Concerning Tolkien’s faith, as depicted in letter 250…
Hey there fellow travelers! Welcome to The Tolkien Road, a long walk through the works and philosophy of J.R.R. Tolkien. On this episode, we begin a discussion of Tolkien’s letters by considering a 1963 letter he wrote to his son Michael. In this letter, Tolkien seeks to help Michael work through a period where he felt depressed. In doing so, Tolkien opens up about his own faith, and how he keeps his head afloat in the world. By the way, if you haven’t already, please leave The Tolkien Road a rating and feedback on iTunes. We’d love to know what you think of the podcast. Enjoy the show!
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Recently I had the pleasure of watching this video as part of a presentation at Aquinas College’s Center for Faith and Culture. It is extremely well done, and it has me thinking that I’d love to see more works like this, adaptations of old poetic and literary works that don’t exactly fit a TV or film format yet nevertheless have something incredibly powerful to say in a modern context.
I share it here because Francis Thompson was apparently influenced by Tolkien in his early twenties, and was still referencing this particular work in 1963, in his early seventies. At one time, Francis Thompson was a household name in England, considered one of the great poets of the Victorian age, but apparently he is largely forgotten today outside of academic circles.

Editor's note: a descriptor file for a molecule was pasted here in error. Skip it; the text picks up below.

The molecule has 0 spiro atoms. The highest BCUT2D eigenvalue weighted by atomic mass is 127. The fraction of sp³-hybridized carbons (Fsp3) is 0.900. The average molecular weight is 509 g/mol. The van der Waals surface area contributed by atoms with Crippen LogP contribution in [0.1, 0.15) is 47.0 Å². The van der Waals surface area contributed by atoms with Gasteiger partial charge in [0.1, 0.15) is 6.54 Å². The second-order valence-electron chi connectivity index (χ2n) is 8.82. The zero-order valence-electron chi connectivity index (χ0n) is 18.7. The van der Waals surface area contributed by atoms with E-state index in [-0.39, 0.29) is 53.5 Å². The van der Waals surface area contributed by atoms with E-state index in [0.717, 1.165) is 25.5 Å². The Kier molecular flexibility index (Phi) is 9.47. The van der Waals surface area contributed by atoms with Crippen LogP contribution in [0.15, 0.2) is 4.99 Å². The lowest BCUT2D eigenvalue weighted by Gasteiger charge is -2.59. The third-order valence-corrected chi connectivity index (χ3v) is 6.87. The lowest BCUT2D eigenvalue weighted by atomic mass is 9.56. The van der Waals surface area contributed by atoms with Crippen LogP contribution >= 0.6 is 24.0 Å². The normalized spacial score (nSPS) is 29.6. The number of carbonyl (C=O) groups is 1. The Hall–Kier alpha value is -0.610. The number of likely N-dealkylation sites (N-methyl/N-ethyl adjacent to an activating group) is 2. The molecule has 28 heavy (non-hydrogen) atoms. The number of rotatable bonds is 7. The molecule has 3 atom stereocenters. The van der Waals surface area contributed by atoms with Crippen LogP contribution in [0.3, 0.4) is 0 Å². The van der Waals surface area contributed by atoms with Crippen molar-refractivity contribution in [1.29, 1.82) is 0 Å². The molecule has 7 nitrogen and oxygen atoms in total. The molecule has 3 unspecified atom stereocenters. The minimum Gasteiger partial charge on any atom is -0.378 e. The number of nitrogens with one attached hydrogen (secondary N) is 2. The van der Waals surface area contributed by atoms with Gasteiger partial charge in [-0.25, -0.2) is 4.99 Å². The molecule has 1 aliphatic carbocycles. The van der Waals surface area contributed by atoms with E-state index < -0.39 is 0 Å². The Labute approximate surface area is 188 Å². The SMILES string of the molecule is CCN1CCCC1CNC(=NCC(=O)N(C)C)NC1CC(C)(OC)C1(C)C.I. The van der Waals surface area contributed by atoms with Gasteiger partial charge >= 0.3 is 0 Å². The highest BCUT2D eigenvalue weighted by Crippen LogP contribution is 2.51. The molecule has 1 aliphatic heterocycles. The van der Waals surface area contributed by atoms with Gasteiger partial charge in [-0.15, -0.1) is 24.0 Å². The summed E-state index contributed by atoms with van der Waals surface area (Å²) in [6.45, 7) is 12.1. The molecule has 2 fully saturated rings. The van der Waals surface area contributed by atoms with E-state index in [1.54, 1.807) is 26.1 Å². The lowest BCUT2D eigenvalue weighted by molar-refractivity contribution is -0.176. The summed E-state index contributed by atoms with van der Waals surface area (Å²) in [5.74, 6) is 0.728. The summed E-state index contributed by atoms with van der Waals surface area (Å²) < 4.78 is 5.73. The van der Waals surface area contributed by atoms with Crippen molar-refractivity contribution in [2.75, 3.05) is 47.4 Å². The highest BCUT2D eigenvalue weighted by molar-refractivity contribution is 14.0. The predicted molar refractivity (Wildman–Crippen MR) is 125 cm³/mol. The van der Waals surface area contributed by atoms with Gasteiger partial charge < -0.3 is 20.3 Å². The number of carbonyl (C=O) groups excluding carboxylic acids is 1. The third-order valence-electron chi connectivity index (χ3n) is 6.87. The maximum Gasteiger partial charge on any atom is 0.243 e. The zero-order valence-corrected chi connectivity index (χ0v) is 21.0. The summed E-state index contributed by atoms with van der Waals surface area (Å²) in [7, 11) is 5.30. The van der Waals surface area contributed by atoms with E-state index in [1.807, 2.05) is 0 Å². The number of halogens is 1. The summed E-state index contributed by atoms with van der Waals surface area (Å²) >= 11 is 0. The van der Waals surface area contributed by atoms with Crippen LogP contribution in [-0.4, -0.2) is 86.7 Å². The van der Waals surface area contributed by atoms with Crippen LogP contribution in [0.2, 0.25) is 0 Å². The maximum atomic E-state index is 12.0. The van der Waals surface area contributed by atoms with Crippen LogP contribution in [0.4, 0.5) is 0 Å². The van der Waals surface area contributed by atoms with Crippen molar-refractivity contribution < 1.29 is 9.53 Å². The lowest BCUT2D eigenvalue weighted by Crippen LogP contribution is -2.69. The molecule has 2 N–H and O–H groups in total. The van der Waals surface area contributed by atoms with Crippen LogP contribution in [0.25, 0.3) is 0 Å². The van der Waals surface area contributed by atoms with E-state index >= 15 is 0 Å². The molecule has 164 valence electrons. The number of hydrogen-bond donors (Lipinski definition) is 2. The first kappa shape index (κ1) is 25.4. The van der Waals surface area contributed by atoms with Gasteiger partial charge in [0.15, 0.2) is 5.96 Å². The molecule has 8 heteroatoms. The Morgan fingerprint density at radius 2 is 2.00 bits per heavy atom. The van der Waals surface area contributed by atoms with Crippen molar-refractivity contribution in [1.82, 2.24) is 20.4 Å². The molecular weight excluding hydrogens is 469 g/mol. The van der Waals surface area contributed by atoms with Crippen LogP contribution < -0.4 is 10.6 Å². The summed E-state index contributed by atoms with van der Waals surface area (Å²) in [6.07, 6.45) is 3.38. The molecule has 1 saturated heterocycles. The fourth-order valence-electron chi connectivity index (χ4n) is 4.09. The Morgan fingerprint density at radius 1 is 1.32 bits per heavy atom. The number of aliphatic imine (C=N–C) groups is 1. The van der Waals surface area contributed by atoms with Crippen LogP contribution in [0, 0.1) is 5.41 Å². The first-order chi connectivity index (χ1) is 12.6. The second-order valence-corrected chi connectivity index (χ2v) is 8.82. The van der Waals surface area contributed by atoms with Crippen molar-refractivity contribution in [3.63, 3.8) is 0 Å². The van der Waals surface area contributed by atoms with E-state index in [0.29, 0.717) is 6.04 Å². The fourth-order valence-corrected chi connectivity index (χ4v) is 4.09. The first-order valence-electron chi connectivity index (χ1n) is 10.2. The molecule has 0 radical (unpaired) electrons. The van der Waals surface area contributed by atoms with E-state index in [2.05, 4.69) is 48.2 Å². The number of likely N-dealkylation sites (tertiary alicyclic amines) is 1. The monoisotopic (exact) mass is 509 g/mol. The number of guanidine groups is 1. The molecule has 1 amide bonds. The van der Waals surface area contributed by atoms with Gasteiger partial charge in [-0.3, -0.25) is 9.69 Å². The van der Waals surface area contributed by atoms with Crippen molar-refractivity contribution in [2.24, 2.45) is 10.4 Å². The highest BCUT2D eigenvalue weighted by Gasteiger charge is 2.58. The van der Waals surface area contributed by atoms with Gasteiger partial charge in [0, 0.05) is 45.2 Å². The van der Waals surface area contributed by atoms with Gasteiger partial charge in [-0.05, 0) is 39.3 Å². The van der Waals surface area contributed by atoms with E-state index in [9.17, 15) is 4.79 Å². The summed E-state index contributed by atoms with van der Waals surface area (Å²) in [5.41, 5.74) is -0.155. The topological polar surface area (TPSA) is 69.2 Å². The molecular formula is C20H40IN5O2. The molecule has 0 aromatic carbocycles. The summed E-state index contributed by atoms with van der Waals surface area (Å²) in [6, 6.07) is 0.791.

I hope you’ll watch the video, not only as an introduction to a work that apparently had some early influence on Tolkien, but also because it is extremely well done and quite edifying. It has a very comic noir-ish sort of feel, almost like a live narrative graphic novel.
Also, Emblem Media, the video’s producer, has published the poem along with the script of the modern adaptation and the story of Thompson and the composition of this great poem. You can get that here.